JY-9 Radar

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JY-9
Country of origin People's Republic of China
Introduced unknown
No. built unknown
Type Fire Control
Frequency S band
PRF 790 Hz
RPM 6, 12 rpm
Range 150 km (Pd=80%; Swerling I; 2 m²)
Altitude 10 km
Diameter unknown
Azimuth 0-360°
Elevation 0-40°
Precision 120 - 140 m; azimuth 1.3°
Power 200 kW (peak)
Other Names unknown

The JY-9 Radar is a mobile S-band low altitude search radar intended for use in air defense, gap filling, airport surveillance and coastal defense. It is designed for effective detection of targets at low altitude in both ECM and natural clutter environments. The general designer of JY-9 is the head of 38th Research Institute, academician of Chinese Academy of Sciences Mr. Wu Manqing (吴曼青, Aug 1965 -), who is also the general designer of JY-8 and the general designer of the radar systems for KJ-2000 and KJ-200.

System construction[edit]

It consist of a radar/operations shelter, an antenna pallet and a power station shelter and is transportable by air, rail, and sea. It has a setup and dismantle time of 90 minutes by a team of 8 men.

The JY-9 employs a dual-beam antenna assembly consisting of a deformed parabolic reflector, two horns and two feed channels. One channel is used for transmit, but both are used for receive. The antenna rotates at 6 or 12 rpm to provide all round coverage and can be mounted on a shelter or on the ground.

The JY-9 has high anti-jamming and anti-clutter capability due to the use of advanced techniques, including pulse to pulse frequency agility, dual channel, JATS, wide operating band, low sidelobes, MTD automatic spectrum processing, automatic clutter map and automatic residue map. The mean time between failures is better than 900 hours with Built-in test equipment (BITE).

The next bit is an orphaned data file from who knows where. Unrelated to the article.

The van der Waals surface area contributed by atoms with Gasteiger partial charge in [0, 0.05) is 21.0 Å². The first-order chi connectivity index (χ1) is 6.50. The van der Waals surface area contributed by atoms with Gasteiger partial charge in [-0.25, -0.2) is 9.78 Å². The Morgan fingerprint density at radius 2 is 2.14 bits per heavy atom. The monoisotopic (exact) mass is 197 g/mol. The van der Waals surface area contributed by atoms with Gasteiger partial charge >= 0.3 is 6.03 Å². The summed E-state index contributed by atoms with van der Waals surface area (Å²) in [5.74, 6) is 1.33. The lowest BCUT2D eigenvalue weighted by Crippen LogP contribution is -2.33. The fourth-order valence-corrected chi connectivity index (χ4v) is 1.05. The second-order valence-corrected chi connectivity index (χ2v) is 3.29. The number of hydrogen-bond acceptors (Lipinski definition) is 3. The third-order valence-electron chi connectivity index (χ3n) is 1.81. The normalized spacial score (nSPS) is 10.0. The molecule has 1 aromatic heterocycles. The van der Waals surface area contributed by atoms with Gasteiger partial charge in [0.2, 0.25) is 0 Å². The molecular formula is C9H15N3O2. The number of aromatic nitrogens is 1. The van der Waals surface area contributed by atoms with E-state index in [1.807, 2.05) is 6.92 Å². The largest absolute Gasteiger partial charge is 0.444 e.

The JY-9F three-dimensional low-altitude surveillance radar, is a new derivation of the JY-9 low-altitude radar. It is a fully coherent pulse-compression radar with a high reliability and mobility and can provide low-flying target information for national air defence information networks or for AAA or air traffic control systems. [1]

The JY-9F consists of an antenna assembly, an operations shelter, a trailer-installed shelter housing two diesel generators and an optional trailer-installed shelter. The antenna can be folded down or erected by a motor-driven mechanism and the assembling and disassembling of the system can be accomplished by a crew of eight men within one hour. This advanced radar incorporates the state-of-the-art techniques. The excellent low sidelobe antenna employed in the system has greatly enhanced the radar's anti-clutter capability and ECCM performance, giving improved low-altitude detection performance. Three AMTI processing channels are used, each equipped to handle a particular environmental condition, thereby providing maximum low-altitude target detection. The wideband and highly stable TWT+CFA transmitter guarantees a super-clutter visibility in excess of 40 dB in the presence of ground clutter. The quadriphase Taylor code ensures a desirable consistency, high reliability and high stability. Meanwhile, the waveform agility can be realised. The JY-9F radar is characterised by high reliability and maintainability with an MTBF of more than 400 hours and MTTR of less than 30 minutes. Due to extensive BITE adopted in the system, troubleshooting probability reaches 95 per cent while 85 per cent of faults can be isolated to PCB level and all faults can be isolated to the replaceable unit level.


The system is manufactured by the East China Research Institute of Electronic Engineering(ECRIEE)/No.38 Research Institute.

Specifications[edit]

  • S - band
  • Antenna: Dual beam with super cosecant² pattern
  • RPM: 6, 12 rpm
  • Beamwidth: 15°, 18° (vertical)
  • Power output: 200 kW (peak)
  • Pulsewidth: 20 μs
  • PRF: 790 Hz
  • Coverage: 360° (azimuth), 0 - 40° (elevation)
  • Altitude: 10 km
  • Range: 150 km (Pd=80%; Swerling I; 2 m²)
  • Detection accuracy: 80 m range; 0.3° azimuth
  • Resolution: 120 - 140 m; azimuth 1.3°
  • Track capacity: 200 plots, 72 tracks

References[edit]